For this reason, Rabbi Haninah emphasized that scholars are like builders. A building is erected from all sides, using a variety of materials and skills. So too, the whole truth is constructed from diverse views, opinions and methods of analysis.
This concept of constructive peace underlies the value Rav Kook placed on the secular efforts to build the State, and inspired his readiness to build upon those efforts. While others could not see themselves partnering with secular Zionists in any way, Rav Kook saw them as providing a critical aspect of the national rebuilding that is to be worked with, in the way of true Torah scholars:
When the world of the faithful and the true critiques the Zionist movement, it is not a negating critique, meaning that it does not consider the movement without positive value, that it is something absolutely negative. Rather it is a constructive critique, proposing that Zionism must be raised even higher, must be dramatically elevated,
because in its current form only a small part of true Jewish life is visible within it, and even less of the holy force that ought to be present in an endeavor as critical as this that truly represents the nation as a whole, together with all the generations past and with its ultimate destiny.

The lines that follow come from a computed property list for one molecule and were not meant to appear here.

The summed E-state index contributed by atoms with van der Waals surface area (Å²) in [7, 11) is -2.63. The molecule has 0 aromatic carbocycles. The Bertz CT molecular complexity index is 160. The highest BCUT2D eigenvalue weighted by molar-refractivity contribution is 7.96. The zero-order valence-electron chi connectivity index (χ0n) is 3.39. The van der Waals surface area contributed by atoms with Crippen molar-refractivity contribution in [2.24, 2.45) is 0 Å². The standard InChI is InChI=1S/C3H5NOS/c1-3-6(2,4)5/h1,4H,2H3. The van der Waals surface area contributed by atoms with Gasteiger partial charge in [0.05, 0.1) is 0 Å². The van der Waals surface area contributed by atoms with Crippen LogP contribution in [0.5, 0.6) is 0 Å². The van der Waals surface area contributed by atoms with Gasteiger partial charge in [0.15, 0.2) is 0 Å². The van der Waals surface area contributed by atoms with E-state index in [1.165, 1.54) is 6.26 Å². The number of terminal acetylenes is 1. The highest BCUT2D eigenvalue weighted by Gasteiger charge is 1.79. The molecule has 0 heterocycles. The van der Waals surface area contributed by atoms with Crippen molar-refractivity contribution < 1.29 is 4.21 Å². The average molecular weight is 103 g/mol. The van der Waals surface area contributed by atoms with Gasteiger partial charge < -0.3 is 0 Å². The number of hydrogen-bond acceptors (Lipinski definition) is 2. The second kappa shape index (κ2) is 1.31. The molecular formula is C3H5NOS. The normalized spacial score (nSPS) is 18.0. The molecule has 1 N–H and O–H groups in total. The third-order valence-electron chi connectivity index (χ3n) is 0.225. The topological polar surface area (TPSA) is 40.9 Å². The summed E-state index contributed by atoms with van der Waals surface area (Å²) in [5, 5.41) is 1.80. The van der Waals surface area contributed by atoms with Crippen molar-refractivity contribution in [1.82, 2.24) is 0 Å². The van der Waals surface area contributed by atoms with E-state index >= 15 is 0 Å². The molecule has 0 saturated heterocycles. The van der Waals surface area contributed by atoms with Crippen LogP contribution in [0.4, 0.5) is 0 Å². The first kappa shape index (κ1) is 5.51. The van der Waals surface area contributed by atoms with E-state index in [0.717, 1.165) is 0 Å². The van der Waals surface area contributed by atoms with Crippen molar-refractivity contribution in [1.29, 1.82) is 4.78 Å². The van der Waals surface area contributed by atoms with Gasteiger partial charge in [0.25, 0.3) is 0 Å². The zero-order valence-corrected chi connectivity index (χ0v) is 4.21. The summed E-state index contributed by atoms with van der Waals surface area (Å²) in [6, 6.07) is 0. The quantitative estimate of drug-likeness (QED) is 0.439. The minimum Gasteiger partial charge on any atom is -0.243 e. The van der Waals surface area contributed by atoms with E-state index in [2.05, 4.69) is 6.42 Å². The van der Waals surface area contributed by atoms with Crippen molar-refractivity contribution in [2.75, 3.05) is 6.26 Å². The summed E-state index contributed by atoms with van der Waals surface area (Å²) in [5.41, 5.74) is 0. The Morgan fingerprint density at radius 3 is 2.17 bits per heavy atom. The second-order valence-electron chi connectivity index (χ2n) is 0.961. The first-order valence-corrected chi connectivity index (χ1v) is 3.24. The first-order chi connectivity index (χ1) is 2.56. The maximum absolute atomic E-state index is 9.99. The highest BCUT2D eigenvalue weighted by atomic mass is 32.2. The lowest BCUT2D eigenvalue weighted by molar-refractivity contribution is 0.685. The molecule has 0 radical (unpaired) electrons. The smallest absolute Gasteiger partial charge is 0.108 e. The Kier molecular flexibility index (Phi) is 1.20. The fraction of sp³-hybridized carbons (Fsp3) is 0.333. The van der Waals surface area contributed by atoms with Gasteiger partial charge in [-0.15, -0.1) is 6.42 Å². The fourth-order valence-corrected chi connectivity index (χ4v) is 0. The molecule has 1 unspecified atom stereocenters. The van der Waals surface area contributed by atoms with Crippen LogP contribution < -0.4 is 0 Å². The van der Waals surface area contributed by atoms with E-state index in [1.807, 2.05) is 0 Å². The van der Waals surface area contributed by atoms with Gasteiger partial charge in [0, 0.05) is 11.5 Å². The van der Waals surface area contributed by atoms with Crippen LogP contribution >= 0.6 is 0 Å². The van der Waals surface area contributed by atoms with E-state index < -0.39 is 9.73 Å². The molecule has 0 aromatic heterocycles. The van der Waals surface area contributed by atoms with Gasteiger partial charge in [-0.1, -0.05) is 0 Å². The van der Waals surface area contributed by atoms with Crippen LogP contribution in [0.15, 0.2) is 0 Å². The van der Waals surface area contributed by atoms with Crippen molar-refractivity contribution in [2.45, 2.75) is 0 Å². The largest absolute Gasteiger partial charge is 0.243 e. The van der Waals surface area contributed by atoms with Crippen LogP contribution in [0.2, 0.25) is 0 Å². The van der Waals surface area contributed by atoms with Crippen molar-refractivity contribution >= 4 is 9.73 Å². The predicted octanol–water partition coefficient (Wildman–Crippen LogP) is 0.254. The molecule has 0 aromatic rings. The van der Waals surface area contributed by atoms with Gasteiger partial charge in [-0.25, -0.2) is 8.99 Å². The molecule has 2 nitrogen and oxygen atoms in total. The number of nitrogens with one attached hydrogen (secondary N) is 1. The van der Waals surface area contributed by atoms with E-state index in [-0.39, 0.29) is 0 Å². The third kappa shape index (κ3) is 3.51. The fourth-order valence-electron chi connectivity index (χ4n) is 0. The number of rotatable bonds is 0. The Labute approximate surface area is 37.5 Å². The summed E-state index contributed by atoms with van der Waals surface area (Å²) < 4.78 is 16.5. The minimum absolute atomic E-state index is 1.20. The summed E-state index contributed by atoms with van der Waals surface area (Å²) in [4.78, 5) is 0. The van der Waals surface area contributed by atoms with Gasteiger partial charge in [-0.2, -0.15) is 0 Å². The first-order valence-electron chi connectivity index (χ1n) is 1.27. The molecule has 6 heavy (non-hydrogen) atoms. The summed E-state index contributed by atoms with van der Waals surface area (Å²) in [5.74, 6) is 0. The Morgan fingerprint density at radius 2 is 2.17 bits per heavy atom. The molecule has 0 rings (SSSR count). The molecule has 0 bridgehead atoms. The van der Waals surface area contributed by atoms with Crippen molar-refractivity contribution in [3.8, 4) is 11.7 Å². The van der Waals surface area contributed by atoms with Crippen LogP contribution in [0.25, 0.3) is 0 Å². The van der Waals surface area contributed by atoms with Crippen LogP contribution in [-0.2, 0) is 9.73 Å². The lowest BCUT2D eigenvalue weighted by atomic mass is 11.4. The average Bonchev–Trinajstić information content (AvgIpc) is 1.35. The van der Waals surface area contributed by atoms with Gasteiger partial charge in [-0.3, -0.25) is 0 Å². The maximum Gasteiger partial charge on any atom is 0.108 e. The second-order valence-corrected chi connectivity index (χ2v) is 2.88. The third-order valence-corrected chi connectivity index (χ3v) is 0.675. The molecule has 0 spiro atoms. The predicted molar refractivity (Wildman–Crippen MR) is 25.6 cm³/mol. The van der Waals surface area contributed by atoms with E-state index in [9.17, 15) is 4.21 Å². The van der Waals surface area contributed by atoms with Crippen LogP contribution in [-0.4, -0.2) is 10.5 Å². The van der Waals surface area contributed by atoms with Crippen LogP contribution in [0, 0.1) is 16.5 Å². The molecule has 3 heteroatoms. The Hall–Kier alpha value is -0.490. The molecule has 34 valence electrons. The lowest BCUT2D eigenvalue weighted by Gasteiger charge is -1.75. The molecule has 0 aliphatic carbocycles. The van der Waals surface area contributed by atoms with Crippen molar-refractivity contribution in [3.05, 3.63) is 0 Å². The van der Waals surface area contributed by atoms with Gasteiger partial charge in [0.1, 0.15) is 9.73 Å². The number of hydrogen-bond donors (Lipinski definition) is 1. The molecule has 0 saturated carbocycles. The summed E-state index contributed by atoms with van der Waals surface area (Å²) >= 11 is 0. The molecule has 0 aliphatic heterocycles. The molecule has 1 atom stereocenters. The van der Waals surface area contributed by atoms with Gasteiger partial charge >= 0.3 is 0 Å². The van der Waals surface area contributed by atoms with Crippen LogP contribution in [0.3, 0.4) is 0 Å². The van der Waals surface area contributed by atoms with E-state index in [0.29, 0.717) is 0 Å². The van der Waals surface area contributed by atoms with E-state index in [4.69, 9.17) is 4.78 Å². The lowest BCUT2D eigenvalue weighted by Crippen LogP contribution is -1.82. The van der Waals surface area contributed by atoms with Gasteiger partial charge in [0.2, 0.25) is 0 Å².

This force in its truest form will not be found in the secular cultural world, when it alone is engaged in the work of nation building. For this purpose diplomatic and literary skills – as well as other gifts of modernity and of humanity – are insufficient even in their most polished forms. They are however wonderful things and serve us well as means to an end, and utilized properly they will serve as excellent tools for the movement to restore the Jewish soul of the nation in its fullest expression…. (Letters, no. 888)
Finally, this concept of unity was the basis for Rav Kook’s strategy for constructively building the Jewish future, expressed most clearly in this letter to a colleague, a leader in the Mizrachi movement.
My dear friend,
I will rely on the words of our holy sages who say, “Any love which does not include rebuke is not love.” And therefore, because of our close friendship, I find myself obligated to come to you with this rebuke.